After the crash, with trembling hands this country was forced to go to Europe in supplication.
However you cut it, global collapse or not, Government decision-making had been wanting: lending reckless; borrowing unwise. So we were left genuflecting.
Brussels insisted redemption could only come through penance and years of heavy austerity.
We accepted the burdens of the chastened. After much sacrifice, a regeneration was achieved.
But when the ignition of the global economy was switched off, and perfectly healthy businesses shut down, we were led to expect the unprecedented freeze-framing of financial activity would be met with a suite of responses - as befits such exceptional times.
So when Taoiseach Micheál Martin went to Brussels four days ago, there were solid grounds for thinking Europe's leaders would upscale their thinking in the face of a crisis unlike any other in the modern era,
Had not Mario Draghi, back in 2012, becalmed the storm, when he famously declared the ECB would do "whatever it takes to preserve the euro"?
To therefore read of French President Emanuel Macron being driven to bang the table and threaten a walkout, was unsettling.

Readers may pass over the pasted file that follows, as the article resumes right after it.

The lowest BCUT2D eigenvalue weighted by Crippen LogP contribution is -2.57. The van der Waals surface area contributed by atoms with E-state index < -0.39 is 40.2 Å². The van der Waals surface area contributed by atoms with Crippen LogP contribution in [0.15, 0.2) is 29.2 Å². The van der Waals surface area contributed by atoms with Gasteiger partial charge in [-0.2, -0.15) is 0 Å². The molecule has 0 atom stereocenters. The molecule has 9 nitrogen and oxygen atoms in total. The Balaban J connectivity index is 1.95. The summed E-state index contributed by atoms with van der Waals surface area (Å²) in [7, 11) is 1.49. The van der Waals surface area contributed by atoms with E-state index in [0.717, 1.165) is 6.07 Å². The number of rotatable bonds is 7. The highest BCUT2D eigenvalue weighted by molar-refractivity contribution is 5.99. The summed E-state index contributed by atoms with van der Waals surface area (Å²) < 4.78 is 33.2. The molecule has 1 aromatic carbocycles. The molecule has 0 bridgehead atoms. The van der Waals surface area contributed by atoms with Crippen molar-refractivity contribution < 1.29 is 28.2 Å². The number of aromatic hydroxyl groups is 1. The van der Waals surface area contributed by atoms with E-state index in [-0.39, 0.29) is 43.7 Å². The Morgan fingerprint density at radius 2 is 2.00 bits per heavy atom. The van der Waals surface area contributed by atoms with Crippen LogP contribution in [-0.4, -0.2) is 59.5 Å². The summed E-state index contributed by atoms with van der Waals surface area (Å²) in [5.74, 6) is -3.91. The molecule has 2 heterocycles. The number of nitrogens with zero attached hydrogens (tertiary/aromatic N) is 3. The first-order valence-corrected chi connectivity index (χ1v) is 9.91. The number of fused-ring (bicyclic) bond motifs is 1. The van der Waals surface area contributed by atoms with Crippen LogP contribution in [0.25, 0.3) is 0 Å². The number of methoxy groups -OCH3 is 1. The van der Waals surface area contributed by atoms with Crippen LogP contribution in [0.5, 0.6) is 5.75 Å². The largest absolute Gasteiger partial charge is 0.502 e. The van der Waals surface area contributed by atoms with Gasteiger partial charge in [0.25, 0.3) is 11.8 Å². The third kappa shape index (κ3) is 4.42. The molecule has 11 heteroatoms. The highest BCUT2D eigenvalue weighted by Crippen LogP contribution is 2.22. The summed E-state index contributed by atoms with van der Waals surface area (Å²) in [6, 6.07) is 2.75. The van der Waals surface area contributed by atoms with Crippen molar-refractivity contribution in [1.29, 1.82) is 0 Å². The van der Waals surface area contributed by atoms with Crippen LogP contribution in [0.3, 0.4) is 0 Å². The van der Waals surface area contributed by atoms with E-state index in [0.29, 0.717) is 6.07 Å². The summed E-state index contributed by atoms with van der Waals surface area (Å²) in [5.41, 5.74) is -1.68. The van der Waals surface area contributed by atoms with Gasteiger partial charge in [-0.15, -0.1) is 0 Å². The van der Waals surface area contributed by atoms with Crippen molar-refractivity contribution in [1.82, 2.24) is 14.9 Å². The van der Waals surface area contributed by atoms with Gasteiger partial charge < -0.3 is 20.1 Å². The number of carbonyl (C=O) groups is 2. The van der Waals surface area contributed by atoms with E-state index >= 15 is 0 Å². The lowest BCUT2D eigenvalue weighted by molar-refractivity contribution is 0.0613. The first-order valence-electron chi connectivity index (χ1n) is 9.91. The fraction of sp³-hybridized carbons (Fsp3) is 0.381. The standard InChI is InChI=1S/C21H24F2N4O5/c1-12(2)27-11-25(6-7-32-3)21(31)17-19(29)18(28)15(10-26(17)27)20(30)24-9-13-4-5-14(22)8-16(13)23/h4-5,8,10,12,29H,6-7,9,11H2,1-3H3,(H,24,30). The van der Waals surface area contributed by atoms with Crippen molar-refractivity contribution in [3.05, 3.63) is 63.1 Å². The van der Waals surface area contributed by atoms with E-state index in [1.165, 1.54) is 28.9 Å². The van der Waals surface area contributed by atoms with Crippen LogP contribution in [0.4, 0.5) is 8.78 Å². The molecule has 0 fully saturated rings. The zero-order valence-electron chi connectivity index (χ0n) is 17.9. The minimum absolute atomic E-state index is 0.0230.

His frustration at the need to plead and haggle, with the economies of the bloc on a cliff edge, was understandable,
As EU Council president Charles Michel noted earlier, in an effort to win over the coalition of 'Frugals' - the Netherlands, Sweden, Austria, Denmark and Finland - the human cost of the pandemic has been devastating.
The 600,000 global death toll included 200,000 Europeans, after all. If ever there were a time for solidarity, surely it is now?
But the fractious gathering forced him to pose the following question: "Are the 27 leaders responsible for the people of Europe capable of building European unity and trust? Or will we present the face of a weak Europe, undermined by mistrust?"
He was not the only one left weighing up such troubling concerns.
The sight of Hungary's hardline premier, Viktor Orban, accusing a fellow European leader of waging a personal vendetta against him will have done little to augment an image of a solid union in a time of emergency.
The credibility of the bloc depended on sending out a confident message of strength and cohesion.
Russia, China and Donald Trump's America will pounce on any sign of vulnerability as trade competition intensifies.
The feeble faltering face displayed in recent days was anything but inspiring.
German Chancellor Angela Merkel's announcement she will be departing the scene had created an opportunity for someone else to rise to the occasion and take a leadership role.
But we are still waiting, As the Taoiseach said: "The prize is the opportunity for the EU to work to reboot and restart."
But it ought not to have been so difficult.